• Why Vaccines Are Important to Health

    August is National Immunization Month, so it’s a good time to be sure that you and your loved ones are caught up on your immunizations. It’s hard to overstate the importance of vaccines for protecting your health as well as that of the people around you. Today, pregnant women and all caregivers should always ask their doctor about what vaccines they need.  The CDC recommends that all parents, brothers and sisters, grandparents, babysitters, and other caregivers receive the flu vaccine and whooping cough (pertussis) vaccine.

    Likewise, the Center for Disease Control and Prevention (CDC) recommends that pregnant women stay up to date on vaccinations during pregnancy. Certain vaccines including for MMR (measles, mumps, and rubella) are recommended before pregnancy and others such as the flu shot can either be given before or during a pregnancy. The whooping cough vaccine is another important vaccine from pregnant women. Each year, about 20 babies die from whooping cough in the U.S., so it’s important that the mother is immune to whooping cough so she can prevent unknowingly spreading this illness to her child.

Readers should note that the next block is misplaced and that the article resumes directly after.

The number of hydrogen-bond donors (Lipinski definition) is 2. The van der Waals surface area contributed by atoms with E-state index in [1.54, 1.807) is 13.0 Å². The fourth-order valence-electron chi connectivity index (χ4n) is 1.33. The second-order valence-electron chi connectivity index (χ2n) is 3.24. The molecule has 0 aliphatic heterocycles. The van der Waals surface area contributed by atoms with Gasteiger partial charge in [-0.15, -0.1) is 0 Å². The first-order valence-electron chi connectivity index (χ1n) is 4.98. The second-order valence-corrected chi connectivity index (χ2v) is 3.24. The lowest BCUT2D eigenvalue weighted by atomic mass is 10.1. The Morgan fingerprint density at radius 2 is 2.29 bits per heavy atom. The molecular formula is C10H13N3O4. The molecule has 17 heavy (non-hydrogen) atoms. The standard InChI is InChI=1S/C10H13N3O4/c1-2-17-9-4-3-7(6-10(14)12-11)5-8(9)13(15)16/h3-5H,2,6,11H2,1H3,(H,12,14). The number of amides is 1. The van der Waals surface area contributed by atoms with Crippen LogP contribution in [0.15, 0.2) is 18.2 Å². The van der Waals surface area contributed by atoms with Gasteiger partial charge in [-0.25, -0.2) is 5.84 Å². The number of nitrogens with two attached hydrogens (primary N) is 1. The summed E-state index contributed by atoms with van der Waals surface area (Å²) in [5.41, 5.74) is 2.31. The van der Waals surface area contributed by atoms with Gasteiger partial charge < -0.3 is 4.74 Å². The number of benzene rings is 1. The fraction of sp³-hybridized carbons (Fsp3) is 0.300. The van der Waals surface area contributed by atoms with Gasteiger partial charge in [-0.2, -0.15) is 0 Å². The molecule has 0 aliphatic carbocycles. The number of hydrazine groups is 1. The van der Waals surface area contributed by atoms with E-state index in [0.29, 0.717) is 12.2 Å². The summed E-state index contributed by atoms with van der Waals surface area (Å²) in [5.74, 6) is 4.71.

Vaccines protect you from contracting dangerous but preventable illnesses such as measles and whooping cough. They also prevent you from spreading those diseases to others. If you choose not to vaccinate yourself or your children, you’re putting other people in danger. Children under the age of 12 months—who can’t be vaccinated yet—and people who have weakened immune systems are particularly at risk.

    If you are concerned about a misdiagnosis or possible medical error, contact the law firm of Pegalis & Erickson, LLC, in New York. For 45 years, we have advocated for people of all ages, in order to help our clients financially and make healthcare safer for everyone. You can reach us today by calling (516) 684-2900.

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